DCSIMG

Storms showed need for new sea defences

Surfers at Sandsend, copyright: magicseaweed.com

Surfers at Sandsend, copyright: magicseaweed.com

A scheme of sea defences is set to be implemented at Sandsend after the project was given unanimous approval last week.

The work will see a 1km stretch of sea defences installed in an attempt to halt the erosion beside the A174 coastal road.

However, local surfers have raised concerns that the project could put their lives at risk, if concerns are not addressed.

The Sandsend scheme will protect 16 houses in the village, including the doctor’s surgery, and project co-ordinator Mark Young, himself a Whitby resident, said he was eager to get work underway.

“I was very pleased to get across that planning step,” he said. “The storms we had were an extreme event but they did demonstrate the need for the scheme.”

The £10 million scheme will be funded by North Yorkshire County Council with support from the Environment Agency.

Now that approval has been granted, the scheme will head out for tender, whereby engineering companies will bid for the contract to complete the work.

Mr Young said he hoped that following this process, work should begin late next year.

He added: “We want to balance the impact on businesses with the consequences of working through the winter and stormier conditions.”

The coastal protection scheme will see the concrete revetment in place along the A171 replaced with a new stepped system, including protective rock armour.

There will also be measures undertaken to stabilise the slope above the Sandsend road, with the infilling of Raithwaite gill outfall also set to take place.

Environmental concerns have been raised about the loss of habitat this could cause in the area.

Surfers who head to Sandsend beach to take advantage of the northerly swell and prevailing winds have also expressed concerns about the project.

They say the rock armour could even put their lives at risk.

Photographer Scott Wicking is a keen surfer who joins around 40 others who take to the waves at Sandsend. He said: “It’s not that we are against the scheme, but we want our views and the usage of the beach to be taken into account.”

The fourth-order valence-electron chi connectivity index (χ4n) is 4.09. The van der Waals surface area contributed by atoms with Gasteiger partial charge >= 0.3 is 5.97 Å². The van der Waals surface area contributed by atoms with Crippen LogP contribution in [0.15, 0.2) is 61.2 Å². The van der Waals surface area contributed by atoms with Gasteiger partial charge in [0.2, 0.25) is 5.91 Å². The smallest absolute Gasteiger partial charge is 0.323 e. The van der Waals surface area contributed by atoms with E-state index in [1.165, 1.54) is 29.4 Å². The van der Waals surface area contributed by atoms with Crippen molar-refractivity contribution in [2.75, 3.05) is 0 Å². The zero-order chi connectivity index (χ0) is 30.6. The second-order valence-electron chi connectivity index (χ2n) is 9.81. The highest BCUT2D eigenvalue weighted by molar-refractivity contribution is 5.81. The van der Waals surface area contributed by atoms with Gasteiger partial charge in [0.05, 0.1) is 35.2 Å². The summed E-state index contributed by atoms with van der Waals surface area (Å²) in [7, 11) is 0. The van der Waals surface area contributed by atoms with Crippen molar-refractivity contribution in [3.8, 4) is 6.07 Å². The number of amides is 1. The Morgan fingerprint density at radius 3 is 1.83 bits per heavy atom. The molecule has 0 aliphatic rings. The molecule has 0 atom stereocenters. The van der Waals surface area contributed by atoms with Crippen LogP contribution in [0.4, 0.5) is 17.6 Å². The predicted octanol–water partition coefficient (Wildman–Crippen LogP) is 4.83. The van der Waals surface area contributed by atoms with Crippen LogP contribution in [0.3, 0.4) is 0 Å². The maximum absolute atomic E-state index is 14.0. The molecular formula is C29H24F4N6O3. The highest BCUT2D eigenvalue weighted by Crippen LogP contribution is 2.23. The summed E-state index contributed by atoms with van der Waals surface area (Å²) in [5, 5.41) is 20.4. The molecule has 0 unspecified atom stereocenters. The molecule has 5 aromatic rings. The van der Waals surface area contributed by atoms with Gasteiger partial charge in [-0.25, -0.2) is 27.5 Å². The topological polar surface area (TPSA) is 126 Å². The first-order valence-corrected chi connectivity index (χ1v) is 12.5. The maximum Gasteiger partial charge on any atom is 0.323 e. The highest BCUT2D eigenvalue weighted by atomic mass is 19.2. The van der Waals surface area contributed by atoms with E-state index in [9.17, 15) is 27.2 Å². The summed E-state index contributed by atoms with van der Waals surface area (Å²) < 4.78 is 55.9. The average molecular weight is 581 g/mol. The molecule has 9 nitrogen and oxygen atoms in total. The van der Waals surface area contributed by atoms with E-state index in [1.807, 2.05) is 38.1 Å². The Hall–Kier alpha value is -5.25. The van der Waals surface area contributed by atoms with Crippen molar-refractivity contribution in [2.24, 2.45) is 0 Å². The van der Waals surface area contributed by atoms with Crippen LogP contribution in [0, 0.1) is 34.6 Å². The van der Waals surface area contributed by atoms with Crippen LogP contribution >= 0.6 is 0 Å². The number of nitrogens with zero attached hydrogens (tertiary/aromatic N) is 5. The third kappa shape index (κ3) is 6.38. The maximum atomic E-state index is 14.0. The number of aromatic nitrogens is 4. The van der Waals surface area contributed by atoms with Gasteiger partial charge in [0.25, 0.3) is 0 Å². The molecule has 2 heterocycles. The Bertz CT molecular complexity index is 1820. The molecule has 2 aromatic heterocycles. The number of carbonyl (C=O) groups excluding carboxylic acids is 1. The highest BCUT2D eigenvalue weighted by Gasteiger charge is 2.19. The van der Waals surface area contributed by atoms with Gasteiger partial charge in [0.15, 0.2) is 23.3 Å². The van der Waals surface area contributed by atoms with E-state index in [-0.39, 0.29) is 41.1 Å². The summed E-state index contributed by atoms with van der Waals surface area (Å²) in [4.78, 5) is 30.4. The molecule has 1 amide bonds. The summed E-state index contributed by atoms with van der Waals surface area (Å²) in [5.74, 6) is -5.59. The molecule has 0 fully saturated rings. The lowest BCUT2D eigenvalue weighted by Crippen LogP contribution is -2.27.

Although no one can be sure of the effect the sea defences will have upon surf and the beach conditions, Mr Wicking said he is concerned that if it is not done correctly, it could ruin surfing at Sandsend.

With surfers from all over the country coming to Sandsend to experience the unique conditions offered by the northerly-facing beach, this could have a substantial economic impact on the area.

“The defences could kill the surf at high tide and make it dangerous for us going out there,” added Mr Wicking. “But then it might improve things, it’s all a bit unknown.”

Mr Young said these concerns will be addressed and the local authority is taking on board the concerns of the local community.

The recent storm surge which hit the coastline shifted 250,000 tonnes of sand from Sandsend beach, equivalent to around two metres in depth.

Work has begun to repair some of the damage this caused, including filling in huge cracks which opened up in the road.

However, by granting permission at a borough council planning committee recently, the local authorities have ensured this work is only temporary and the large-scale coastal protection process can now get underway.

 

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